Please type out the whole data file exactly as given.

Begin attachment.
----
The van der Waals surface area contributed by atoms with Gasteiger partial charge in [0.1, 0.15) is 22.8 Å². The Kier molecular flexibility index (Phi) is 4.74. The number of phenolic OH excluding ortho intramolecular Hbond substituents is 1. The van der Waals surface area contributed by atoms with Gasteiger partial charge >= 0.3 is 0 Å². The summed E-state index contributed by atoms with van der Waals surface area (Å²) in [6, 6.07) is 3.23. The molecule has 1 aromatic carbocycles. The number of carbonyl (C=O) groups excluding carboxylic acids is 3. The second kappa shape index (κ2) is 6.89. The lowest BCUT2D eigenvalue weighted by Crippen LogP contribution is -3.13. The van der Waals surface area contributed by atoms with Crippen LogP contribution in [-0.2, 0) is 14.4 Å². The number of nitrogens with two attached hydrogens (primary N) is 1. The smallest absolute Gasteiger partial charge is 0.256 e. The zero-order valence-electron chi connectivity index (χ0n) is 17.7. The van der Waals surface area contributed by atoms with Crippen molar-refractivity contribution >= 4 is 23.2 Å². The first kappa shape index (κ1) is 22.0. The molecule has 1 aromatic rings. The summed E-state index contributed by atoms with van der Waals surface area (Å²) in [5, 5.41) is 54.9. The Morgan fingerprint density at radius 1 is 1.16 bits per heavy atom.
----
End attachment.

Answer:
The van der Waals surface area contributed by atoms with Gasteiger partial charge in [0.1, 0.15) is 22.8 Å². The Kier molecular flexibility index (Phi) is 4.74. The number of phenolic OH excluding ortho intramolecular Hbond substituents is 1. The van der Waals surface area contributed by atoms with Gasteiger partial charge >= 0.3 is 0 Å². The summed E-state index contributed by atoms with van der Waals surface area (Å²) in [6, 6.07) is 3.23. The molecule has 1 aromatic carbocycles. The number of carbonyl (C=O) groups excluding carboxylic acids is 3. The second kappa shape index (κ2) is 6.89. The lowest BCUT2D eigenvalue weighted by Crippen LogP contribution is -3.13. The van der Waals surface area contributed by atoms with Crippen LogP contribution in [-0.2, 0) is 14.4 Å². The number of nitrogens with two attached hydrogens (primary N) is 1. The smallest absolute Gasteiger partial charge is 0.256 e. The zero-order valence-electron chi connectivity index (χ0n) is 17.7. The van der Waals surface area contributed by atoms with Crippen molar-refractivity contribution >= 4 is 23.2 Å². The first kappa shape index (κ1) is 22.0. The molecule has 1 aromatic rings. The summed E-state index contributed by atoms with van der Waals surface area (Å²) in [5, 5.41) is 54.9. The Morgan fingerprint density at radius 1 is 1.16 bits per heavy atom.